Thursday, March 04, 2021

More biased Stuff reporting

 Another case of Stuff and their biased reporting appeared today.


Teenagers receiving youth benefits say they’re being harmed by a controversial welfare policy that’s meant to help them, with some forced to choose between going hungry or paying rent.

Since 2012, 16 to 20-year-olds who receive the Youth Payment or Young Parent Payment have had access to their money strictly controlled by the state.

Rent and bills are paid directly to landlords. Most of what’s leftover is put on a payment card that can only be used at certain shops and cannot be used to buy alcohol, cigarettes or electronics.

Youth are then given up to $50 a week in cash, but some receive a lot less after their expenses are paid.

The purpose of this is to help rangatahi (young people) budget, but a just-released report, by the Ministry of Social Development (MSD), which oversees the scheme, has found the restrictions can lead to young people feeling “disempowered and stressed”.

MSD report:

Most providers (64 percent) agreed that money management is beneficial to most young people.

I guess you would expect that from the adults. But let's have the full context for the lifted phrase "disempowered and stressed":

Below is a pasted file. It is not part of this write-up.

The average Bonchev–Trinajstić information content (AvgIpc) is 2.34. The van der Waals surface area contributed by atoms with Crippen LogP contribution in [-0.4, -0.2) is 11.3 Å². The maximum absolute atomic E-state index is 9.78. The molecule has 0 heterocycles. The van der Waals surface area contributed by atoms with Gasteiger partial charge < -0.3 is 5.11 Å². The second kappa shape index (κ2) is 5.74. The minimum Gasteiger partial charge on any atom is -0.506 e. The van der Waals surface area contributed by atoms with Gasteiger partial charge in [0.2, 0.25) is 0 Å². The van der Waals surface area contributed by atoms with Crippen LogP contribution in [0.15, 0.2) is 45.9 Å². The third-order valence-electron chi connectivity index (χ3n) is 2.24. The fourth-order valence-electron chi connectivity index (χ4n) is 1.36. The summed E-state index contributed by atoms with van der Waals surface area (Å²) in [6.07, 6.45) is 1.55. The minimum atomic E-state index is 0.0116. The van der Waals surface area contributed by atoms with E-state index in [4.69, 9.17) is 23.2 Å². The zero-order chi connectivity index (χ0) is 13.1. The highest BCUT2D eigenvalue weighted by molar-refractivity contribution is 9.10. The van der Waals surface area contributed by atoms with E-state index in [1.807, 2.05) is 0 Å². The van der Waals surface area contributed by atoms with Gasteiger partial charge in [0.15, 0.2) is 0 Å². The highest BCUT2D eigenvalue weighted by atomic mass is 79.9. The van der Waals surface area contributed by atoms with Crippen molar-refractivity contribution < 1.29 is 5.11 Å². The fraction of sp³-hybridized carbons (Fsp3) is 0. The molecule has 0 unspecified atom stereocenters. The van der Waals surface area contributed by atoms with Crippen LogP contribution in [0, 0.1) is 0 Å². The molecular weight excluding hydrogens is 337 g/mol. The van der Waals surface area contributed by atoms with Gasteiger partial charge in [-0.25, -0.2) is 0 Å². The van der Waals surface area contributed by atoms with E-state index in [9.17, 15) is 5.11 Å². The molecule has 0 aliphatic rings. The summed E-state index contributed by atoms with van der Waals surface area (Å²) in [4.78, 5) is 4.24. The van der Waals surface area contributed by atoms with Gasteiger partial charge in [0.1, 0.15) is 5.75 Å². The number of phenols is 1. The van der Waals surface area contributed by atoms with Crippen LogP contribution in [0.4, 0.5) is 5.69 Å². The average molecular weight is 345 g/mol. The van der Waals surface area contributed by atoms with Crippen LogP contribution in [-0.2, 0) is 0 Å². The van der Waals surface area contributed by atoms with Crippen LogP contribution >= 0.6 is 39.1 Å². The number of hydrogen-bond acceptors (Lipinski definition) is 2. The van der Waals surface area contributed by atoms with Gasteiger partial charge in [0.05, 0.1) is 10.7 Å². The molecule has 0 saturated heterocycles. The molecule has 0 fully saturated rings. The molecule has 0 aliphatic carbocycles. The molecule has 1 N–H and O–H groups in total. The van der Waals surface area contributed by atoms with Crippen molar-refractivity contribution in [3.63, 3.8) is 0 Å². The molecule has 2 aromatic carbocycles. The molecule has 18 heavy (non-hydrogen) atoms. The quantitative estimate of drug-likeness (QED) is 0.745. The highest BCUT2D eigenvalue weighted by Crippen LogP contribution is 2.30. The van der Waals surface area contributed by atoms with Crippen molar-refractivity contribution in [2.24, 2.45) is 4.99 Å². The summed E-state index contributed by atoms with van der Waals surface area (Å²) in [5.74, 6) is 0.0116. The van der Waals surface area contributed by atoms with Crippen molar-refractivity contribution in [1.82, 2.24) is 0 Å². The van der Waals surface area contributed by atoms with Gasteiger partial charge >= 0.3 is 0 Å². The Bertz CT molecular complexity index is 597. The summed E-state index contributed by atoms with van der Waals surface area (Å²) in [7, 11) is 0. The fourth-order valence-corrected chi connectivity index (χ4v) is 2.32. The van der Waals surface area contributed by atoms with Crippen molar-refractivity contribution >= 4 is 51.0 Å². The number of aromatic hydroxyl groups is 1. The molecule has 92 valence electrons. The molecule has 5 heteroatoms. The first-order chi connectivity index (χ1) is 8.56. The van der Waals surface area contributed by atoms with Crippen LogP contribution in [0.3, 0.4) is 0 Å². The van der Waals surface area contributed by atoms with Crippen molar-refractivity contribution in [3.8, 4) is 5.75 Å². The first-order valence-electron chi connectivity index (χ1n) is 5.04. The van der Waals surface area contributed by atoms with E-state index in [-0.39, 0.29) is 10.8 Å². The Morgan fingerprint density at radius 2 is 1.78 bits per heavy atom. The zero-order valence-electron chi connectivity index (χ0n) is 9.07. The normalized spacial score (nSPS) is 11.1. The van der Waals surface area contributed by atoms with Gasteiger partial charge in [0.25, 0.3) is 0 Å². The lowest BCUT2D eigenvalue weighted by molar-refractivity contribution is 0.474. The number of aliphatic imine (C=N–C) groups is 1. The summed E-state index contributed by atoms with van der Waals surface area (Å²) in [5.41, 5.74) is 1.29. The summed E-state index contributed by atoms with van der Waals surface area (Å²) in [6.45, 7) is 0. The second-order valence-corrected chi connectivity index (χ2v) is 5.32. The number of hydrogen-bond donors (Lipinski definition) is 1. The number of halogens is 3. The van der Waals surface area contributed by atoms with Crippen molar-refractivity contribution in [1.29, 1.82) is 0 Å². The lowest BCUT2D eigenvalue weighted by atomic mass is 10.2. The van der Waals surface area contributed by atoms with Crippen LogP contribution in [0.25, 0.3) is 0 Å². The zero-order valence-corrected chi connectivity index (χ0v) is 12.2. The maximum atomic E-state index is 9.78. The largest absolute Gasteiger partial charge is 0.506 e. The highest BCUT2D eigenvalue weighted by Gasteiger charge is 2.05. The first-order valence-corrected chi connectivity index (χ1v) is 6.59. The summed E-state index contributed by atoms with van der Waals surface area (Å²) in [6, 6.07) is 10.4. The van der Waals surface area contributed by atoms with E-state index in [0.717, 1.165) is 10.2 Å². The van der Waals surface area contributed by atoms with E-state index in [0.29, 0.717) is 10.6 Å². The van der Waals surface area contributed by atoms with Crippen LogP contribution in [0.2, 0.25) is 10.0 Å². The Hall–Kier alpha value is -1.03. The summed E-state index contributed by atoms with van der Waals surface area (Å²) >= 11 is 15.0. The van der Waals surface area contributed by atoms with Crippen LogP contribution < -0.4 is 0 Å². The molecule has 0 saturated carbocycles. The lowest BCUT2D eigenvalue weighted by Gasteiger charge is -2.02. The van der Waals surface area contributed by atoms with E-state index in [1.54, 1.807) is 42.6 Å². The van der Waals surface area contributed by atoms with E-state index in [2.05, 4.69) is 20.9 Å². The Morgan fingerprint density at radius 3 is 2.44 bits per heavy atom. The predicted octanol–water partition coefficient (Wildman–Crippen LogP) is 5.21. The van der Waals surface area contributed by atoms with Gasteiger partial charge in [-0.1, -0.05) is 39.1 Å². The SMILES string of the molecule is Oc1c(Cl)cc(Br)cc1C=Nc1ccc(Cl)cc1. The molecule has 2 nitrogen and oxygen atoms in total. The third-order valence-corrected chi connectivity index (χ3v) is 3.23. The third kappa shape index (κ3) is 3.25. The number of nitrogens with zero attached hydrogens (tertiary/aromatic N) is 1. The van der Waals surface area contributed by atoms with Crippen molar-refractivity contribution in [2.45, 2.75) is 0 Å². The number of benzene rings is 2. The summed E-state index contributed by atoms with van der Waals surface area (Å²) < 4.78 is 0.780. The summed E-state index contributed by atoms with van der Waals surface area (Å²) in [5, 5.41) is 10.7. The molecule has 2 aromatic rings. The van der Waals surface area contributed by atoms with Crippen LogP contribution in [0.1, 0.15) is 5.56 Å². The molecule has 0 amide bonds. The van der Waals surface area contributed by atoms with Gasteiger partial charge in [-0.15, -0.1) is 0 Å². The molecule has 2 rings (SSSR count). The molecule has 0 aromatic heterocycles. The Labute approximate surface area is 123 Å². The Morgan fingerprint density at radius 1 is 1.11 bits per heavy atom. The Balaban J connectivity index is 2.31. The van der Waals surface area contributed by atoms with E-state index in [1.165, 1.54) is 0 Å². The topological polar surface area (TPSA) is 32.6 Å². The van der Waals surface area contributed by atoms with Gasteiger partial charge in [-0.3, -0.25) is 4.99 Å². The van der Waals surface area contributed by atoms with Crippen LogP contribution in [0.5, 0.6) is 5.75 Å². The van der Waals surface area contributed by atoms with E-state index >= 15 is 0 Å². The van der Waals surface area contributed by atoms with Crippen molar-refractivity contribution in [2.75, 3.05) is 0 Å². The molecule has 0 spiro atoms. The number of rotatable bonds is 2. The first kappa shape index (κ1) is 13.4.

From the two studies it is clear that Youth Service providers and young people have similar views on compulsory money management. Both providers and current and past recipients see a definite benefit in some of the components of money management. However, they believe that other components are less helpful and may at times even cause young people difficulty. From the findings it is evident that young people may feel disempowered and stressed particularly due to the universal compulsory nature of money management and the limitations of the payment card. Providers and young people call for greater flexibility in the way money management works. 

So money management for young people and young parents isn't perfect but there is no impetus for it to cease as a practice. 

On what basis do Stuff ask for your financial support?

"Stuff’s ethical reporting is built on accuracy, fairness and balance."



1 comment:

Max Ritchie said...

Insert a No and you have Stuff’s ethics accurately described. Stuff’s ethics are as settled as its science.